What’s The Best Way to Talk About Hearing Impairment With a Loved One?

Woman showing her mother information about hearing loss and hearing aids in the kitchen.

You know it’s time to begin talking over hearing aids when your dad stops using the phone because he has a difficult time hearing or your mom always reacts late to the punchline of a joke. Even though a quarter of people aged 65 to 74 and half of people over age 75 have noticeable hearing loss, it can be an altogether different matter getting them to acknowledge their hearing problems. Hearing often worsens little by little, meaning that many people may not even realize how significantly their everyday hearing has changed. Even if they do know it, recognizing that they need hearing aids can be a big step. The following guidance can help you frame your conversation to ensure it hits the right note.

How to Tell a Loved One That They Need Hearing Aids

Recognize That it Won’t be a Single Conversation But a Process

Before having the discussion, take the time to think about what you will say and how your loved one will react. When planning, it’s helpful to frame this as a process rather than a single conversation. It may take a series of conversations over weeks or months for your loved one to accept they have a hearing problem. And that’s okay! Let the discussions continue at their own pace. You really need to hold off until your loved one is very comfortable with the idea before proceeding. After all, hearing aids don’t do any good if someone refuses to wear them.

Pick The Appropriate Time

Pick a time when your loved one is relaxed and by themselves. Holidays or large gatherings can be stressful and might draw more attention to your family member’s hearing issues, making them sensitive to any imagined attack. A one-on-one conversation with no background noise also ensures that your loved one hears you correctly and can take part in the conversation.

Be Open And Direct in Your Approach

It’s best not to be vague and unclear about your concerns. Be direct: “Lets’s have a discussion about your hearing mom”. Give well-defined examples of symptoms you’ve recognized, like having a hard time following tv shows asking people to repeat themselves, insisting that others mumble, or missing information in important conversations. Rather than emphasizing your loved one’s hearing itself, talk about the impact of hearing issues on their daily life. For example, “I’ve noticed that you don’t spend as much time with your friends, and I wonder if your hearing issue might be the reason for that”.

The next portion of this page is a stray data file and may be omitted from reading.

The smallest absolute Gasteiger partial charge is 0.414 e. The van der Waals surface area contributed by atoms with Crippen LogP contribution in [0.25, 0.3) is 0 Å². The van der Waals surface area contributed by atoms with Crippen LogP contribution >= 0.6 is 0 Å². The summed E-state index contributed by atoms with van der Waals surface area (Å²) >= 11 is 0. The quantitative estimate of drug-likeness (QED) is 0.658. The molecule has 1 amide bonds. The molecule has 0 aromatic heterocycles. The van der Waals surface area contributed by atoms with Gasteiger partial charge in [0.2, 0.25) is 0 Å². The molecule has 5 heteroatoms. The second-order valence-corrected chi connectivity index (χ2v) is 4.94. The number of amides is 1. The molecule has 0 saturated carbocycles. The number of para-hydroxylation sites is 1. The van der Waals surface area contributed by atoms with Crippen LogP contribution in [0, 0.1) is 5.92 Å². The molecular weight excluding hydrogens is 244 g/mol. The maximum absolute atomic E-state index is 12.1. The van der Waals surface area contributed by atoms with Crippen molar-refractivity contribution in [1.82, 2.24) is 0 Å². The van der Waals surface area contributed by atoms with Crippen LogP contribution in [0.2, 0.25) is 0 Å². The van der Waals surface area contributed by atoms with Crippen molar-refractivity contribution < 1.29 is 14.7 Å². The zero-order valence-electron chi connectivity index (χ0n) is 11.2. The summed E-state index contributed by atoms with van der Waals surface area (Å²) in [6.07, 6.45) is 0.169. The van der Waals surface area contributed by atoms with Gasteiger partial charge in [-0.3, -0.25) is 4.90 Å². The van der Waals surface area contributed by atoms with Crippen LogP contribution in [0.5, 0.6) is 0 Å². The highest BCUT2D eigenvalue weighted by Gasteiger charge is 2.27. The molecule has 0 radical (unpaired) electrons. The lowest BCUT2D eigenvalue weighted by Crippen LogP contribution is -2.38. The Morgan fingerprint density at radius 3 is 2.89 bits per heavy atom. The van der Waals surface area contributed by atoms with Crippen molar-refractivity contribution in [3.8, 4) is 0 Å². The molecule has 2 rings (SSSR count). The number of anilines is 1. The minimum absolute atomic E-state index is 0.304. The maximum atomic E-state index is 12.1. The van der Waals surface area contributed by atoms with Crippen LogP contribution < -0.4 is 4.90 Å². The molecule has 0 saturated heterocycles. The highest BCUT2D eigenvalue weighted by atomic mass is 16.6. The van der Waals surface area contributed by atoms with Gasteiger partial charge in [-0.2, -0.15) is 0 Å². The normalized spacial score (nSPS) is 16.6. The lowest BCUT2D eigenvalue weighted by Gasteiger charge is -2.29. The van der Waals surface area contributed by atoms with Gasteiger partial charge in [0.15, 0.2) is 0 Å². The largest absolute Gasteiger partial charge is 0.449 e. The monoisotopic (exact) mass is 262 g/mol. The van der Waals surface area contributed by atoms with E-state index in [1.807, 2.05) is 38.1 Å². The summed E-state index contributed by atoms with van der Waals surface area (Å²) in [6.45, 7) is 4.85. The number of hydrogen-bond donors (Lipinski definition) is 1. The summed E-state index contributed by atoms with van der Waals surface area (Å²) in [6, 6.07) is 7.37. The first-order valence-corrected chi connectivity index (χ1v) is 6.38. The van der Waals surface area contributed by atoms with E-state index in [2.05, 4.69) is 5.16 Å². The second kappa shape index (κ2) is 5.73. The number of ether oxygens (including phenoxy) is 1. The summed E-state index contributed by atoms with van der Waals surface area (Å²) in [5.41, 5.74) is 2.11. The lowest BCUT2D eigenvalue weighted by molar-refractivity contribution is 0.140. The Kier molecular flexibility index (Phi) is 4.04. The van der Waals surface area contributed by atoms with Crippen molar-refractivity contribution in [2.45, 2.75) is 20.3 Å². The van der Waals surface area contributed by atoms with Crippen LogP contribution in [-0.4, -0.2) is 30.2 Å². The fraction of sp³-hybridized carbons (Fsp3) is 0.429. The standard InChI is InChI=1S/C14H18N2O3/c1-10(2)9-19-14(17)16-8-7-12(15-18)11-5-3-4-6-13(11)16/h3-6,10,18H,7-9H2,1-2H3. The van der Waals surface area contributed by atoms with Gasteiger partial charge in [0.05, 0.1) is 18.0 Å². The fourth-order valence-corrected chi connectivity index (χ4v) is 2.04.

Be Sensitive to Their Underlying Fears And Concerns

Hearing loss frequently corresponds to a broader fear of losing independence, specifically for older adults dealing with physical frailty or other age-related changes. If your loved one is resistant to talk about hearing aids or denies the problem, attempt to understand where he or she is coming from. Acknowledge how difficult this conversation can be. Waite until later if the conversation begins to go south.

Provide Help With Further Action

The most productive conversations about hearing loss occur when both people work together to make the right decisions. The process of buying hearing aids can be very overwhelming and that might be one reason why they are so reluctant. Provide your help to make the change as smooth as you can. Before you have that conversation, print out our information. We can also check to see if we take your loved one’s insurance before they call. Information about the commonness of hearing problems may help people who feel sensitive or embarrassed about their hearing loss.

Realize That Hearing Aids Aren’t The End of The Process

So your loved one agreed to consult us and get hearing aids. Great! But the process doesn’t end there. It takes time to adjust to hearing aids. Your loved one has new sounds to process, new devices to take care of, and maybe some old habits to forget. Be an advocate during this adjustment time. If your family member is unhappy with the hearing aids, take those issues seriously.

The site information is for educational and informational purposes only and does not constitute medical advice. To receive personalized advice or treatment, schedule an appointment.